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University of Toronto School drawing of proposed courtyard. The school may have to move from its present U of T location.Diamond + Schmitt Architects

An elite downtown Toronto high school with a long affiliation to the University of Toronto is optimistic they will get to stay in their century-old building as they negotiate over use of the property.

University of Toronto Schools has been in the building at 371 Bloor St. W. since it opened in 1910. In 2011, administrators at the university, which owns the three-storey structure, told UTS they would have to vacate the premises by 2021 while the university redeveloped the property for its own use. A group of alumni, parents and students fought the decision and last week UTS sent out an e-mail to alumni announcing they were making progress on keeping their home as the university mulls over plans for the future of the site.

"UTS and the University of Toronto each have committed to working towards what they hope will result in new formal arrangements regarding the affiliation between U of T and UTS and, in particular, approval of both parties to the redevelopment of 371 Bloor Street West," read the e-mail, signed by Jim Fleck, the chair of the UTS board of directors, and UTS principal Rosemary Evans. The note also indicated both parties are committed to preserving the building's façade as redevelopment plans go forward.

Originally, UTS was conceived as a kind of training grounds for student teachers at U of T. The two institutions have a formal affiliation, which is set to expire later this year. While both parties say they're optimistic they can come up with a redevelopment plan for the property that suits all of their needs and renews their affiliation, there are no set plans or guarantees that UTS will remain in the building.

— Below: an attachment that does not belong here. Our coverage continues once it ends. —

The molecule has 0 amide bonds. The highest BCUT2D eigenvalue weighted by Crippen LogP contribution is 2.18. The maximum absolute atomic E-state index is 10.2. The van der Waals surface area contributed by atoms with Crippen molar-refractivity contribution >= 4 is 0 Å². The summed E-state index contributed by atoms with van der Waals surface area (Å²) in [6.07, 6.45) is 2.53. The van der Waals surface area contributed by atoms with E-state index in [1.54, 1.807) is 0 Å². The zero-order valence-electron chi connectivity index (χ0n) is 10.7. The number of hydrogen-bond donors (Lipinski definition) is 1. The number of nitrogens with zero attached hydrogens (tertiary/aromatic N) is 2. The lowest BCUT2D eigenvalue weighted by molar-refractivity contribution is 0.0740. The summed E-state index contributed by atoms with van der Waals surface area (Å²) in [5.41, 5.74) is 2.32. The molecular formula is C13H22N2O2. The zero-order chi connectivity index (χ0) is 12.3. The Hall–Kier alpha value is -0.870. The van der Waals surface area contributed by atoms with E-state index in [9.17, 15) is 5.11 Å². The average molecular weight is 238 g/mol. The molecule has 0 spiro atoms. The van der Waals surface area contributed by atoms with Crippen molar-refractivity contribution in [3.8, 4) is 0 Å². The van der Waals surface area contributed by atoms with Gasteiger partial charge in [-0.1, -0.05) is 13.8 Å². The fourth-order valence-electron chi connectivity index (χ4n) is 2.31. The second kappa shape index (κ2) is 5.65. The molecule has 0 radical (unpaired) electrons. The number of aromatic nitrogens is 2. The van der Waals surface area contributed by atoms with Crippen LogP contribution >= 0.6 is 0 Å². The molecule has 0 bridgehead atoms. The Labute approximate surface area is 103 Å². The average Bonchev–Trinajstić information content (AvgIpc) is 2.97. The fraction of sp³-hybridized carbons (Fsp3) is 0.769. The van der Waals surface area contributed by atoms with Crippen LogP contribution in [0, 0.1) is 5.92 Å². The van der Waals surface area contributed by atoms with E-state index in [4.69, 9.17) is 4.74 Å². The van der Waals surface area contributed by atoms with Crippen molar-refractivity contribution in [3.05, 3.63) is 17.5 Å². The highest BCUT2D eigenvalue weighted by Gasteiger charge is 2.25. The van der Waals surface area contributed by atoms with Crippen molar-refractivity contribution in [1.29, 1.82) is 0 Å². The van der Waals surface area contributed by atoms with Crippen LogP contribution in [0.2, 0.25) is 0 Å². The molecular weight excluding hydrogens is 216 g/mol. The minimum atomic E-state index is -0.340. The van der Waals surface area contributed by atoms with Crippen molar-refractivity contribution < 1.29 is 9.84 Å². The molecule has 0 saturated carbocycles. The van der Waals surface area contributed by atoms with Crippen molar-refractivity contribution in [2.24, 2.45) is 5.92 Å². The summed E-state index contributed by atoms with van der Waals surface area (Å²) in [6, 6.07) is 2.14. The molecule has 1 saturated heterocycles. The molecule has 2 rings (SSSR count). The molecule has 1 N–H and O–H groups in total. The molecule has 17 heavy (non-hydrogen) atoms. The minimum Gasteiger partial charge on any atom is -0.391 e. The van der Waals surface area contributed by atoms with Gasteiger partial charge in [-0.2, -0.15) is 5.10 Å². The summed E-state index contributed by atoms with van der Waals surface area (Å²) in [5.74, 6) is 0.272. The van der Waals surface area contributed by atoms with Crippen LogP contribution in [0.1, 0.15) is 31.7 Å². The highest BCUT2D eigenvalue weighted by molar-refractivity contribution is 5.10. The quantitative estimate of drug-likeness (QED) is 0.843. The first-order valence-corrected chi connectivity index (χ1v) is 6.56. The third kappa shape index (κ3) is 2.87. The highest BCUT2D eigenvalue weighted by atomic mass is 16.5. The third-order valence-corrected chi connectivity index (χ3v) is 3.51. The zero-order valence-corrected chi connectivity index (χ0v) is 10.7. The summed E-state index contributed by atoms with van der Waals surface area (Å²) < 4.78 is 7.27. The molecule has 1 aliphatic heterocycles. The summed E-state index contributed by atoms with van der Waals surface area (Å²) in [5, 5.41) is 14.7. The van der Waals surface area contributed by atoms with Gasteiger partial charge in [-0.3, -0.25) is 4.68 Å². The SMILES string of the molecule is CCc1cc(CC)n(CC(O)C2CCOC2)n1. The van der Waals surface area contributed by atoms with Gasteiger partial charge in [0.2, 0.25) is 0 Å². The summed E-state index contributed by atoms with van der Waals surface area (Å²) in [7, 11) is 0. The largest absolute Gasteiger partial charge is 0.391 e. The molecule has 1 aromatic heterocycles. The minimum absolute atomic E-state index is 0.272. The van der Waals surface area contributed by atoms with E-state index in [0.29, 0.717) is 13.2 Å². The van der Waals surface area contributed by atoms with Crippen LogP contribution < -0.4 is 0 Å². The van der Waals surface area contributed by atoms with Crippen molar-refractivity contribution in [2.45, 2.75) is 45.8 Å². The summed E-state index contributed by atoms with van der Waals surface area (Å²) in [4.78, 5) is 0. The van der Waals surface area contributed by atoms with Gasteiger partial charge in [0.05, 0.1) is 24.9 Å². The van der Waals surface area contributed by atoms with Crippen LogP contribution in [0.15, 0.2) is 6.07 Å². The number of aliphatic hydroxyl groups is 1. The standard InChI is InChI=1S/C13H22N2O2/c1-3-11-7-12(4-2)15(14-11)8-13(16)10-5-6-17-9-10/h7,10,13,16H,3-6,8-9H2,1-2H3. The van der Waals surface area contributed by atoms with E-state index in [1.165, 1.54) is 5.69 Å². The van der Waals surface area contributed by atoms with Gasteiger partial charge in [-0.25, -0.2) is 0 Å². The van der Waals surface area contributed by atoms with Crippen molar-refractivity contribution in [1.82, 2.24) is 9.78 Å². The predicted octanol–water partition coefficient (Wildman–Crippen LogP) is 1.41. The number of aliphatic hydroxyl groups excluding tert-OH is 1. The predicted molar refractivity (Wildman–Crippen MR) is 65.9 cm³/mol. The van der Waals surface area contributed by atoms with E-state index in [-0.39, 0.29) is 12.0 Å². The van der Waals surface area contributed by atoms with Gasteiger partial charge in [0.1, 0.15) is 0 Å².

"The best case scenario is that we address how to develop the site that leads to what UTS needs and what the University of Toronto overall needs," said Scott Mabury, U of T's vice president of university operations. He said the university is still deciding how they would like to use the space and whether or not their needs can balance with those of UTS. Mr. Mabury estimated a redevelopment plan won't be finalized until well into the fall.

"There's a chance that we can't reach agreement on all of these things."

Mr. Mabury said the Bloor Street redevelopment is the school's number one priority, though the university has a number of projects on the go. This week, the Ontario Municipal Board ruled in favour of U of T in its proposal to build a 25-storey, privately-operated student residence on College Street, a decision that rebukes the recommendation of city planners.

On the Bloor Street site, talks have improved radically from 2011, according to John Duffy, vice-chair of the UTS board of directors and an alumnus of the school, as well as a parent of a student currently attending the school. He said while the university has helped the high school scour the city for other possible locations, they have their heart set on the historic downtown site.

"In the end, there was just no question," Mr. Duffy said. "There's just no comparison to being at Bloor and Spadina and nesting firmly both geographically and administratively in the U of T community."

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